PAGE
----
A Mini Commentary (Pt. 3)

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Thank you for coming back!

This is Part 3, but today we are going to be looking at the second verse of Ephesians 4. My hope is that for some of you this develops a desire to go deeper in your own study of Scripture.

Again, I’d love your feedback. Leave a comment and I really would appreciate it.


4:2 “With all lowliness and meekness, with longsuffering, forbearing one another in love;”

With all lowliness and meekness, with longsuffering

            Before anything else, it is important to note the prepositional phrases which include the words lowliness, meekness, and longsuffering. In actuality, the second prepositional phrase (“with longsuffering”) modifies the first (“with all lowliness and meekness”), both being prerequisites for “forbearing one another in love.” Matthew Henry commented: “The first step towards unity is humility; without this there will be no meekness, no patience, or forbearance; and without these no unity.”[1] It is with humility (lowliness) that we withhold or set aside our rights or desires for vindication, thereby creating the ability to be patient and “longsuffering” with those who may abuse or misuse us, as even our own brothers and sisters often do.

  • Lowliness

            Lowliness can also be translated as humility. It is “the quality of humility— ‘humble attitude, humility, without arrogance.’”[2] Humility is the fertile soil in which meekness and longsuffering can grow.

  • Meekness

            Meekness is not weakness; it’s mildness and gentleness.[3] In Matthew 11:29 we read that Jesus was “meek and lowly.” Therefore, having the attribute of meekness should in no way imply weakness or impotence. For the Christian, meekness models Christ in that He could have claimed His rights, yet He endured with patience for the sake of others.

  • Longsuffering,

            The Greek word translated as “longsuffering” (μακροθυμία, makrothymia G3116) is found fourteen times in the King James Version of the Bible, and of those fourteen times it is only translated as “patience” twice. However, nearly every other translation of the Bible besides the NKJV and the ASV renders makrothymia as “patience” in this verse. To be fair, patience is the major meaning of this word, but it is also more.

If we look at this old word of “longsuffering,” we may notice that it is made up of two English words: long and suffering. Patience may be equal to suffering, but how long should one be patient? The prefix makro answers that question: a long time. Therefore, longsuffering should be understood to convey a sense of endurance of pain or suffering for a longer period. The same word is used by Paul in 1 Corinthians 13:4 when, describing charity (love), he says it “suffereth long.”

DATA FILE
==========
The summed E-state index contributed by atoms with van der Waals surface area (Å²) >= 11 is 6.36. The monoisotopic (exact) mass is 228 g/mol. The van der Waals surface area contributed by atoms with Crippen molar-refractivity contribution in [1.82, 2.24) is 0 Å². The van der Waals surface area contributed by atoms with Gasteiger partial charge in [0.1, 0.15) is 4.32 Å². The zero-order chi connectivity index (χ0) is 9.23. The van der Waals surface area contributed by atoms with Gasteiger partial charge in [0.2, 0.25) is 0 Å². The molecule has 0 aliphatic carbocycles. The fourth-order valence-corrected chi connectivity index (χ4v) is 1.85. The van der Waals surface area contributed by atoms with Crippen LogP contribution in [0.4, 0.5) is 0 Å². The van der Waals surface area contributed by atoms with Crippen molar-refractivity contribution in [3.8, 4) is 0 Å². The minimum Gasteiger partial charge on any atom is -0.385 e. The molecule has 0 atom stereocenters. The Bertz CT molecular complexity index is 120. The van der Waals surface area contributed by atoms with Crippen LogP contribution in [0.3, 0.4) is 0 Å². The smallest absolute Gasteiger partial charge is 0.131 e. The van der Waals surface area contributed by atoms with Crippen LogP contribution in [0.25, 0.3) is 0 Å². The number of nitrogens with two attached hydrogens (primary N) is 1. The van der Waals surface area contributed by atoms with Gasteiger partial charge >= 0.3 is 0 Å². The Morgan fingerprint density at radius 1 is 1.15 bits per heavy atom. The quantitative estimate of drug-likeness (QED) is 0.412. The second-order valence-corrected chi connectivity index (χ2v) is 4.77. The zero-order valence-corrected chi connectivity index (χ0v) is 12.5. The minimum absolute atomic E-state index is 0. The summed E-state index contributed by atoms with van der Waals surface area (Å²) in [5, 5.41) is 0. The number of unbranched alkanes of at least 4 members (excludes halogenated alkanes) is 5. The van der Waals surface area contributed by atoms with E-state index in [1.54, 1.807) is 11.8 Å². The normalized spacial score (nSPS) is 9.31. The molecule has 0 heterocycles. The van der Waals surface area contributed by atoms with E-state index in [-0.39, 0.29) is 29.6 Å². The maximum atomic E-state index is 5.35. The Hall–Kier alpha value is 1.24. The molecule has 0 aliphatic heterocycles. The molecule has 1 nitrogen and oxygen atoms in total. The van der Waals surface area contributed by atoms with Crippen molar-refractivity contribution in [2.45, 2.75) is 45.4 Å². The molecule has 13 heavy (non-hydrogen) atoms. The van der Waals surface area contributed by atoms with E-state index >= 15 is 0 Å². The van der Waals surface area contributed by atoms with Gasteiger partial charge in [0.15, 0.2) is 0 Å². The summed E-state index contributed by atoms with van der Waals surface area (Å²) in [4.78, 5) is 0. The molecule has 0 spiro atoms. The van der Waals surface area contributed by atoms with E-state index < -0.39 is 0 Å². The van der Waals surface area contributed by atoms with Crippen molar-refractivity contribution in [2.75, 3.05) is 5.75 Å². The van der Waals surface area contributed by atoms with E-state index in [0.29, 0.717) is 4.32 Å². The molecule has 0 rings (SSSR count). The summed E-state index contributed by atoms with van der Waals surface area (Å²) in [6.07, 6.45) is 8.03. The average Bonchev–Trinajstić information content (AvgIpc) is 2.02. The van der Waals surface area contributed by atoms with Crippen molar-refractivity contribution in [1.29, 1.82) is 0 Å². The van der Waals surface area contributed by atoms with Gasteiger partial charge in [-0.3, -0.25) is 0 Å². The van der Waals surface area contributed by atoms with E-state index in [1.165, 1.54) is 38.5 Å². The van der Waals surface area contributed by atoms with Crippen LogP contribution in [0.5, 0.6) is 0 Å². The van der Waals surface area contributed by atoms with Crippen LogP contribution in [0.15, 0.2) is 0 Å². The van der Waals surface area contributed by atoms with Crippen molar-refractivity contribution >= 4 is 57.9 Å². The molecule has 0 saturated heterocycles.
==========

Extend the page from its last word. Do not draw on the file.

forbearing one another in love;

            It might seem that longsuffering and forbearing are words so similar that using them both is almost redundant. However, Matthew Henry aptly distinguishes the two:

“Long-suffering implies a patient bearing of injuries, without seeking revenge. Forbearing one another in love signifies bearing their infirmities out of a principle of love, and so as not to cease to love them on the account of these.” [4]

To forbear is to endure the undeserved pain and suffering inflicted by the actions or consequences of others’ actions with intent, and in this case the intent being love. The important difference between forbearing with or without love (agape) is how it can affect the one forbearing. One could forbear, patiently bear the burden, the load caused by another, with bitterness, guilt, or resignation and add suffering to suffering. On the other hand, as Paul beseeches the reader, we could forbear one another’s inflictions with a love that demands nothing in return. What joy is had by the latter in contrast to the former!


[1] Matthew Henry, Matthew Henry’s Commentary on the Whole Bible: Complete and Unabridged in One Volume (Peabody: Hendrickson, 1994), 2312.

[2] Johannes P. Louw and Eugene Albert Nida, Greek-English Lexicon of the New Testament: Based on Semantic Domains (New York: United Bible Societies, 1996), 747.

[3] Henry George Liddell et al., A Greek-English Lexicon (Oxford: Clarendon Press, 1996), 1459.

[4] Matthew Henry, Matthew Henry’s Commentary on the Whole Bible: Complete and Unabridged in One Volume (Peabody: Hendrickson, 1994), 2312.

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Filed under Bible Study, Christian Unity, Christianity

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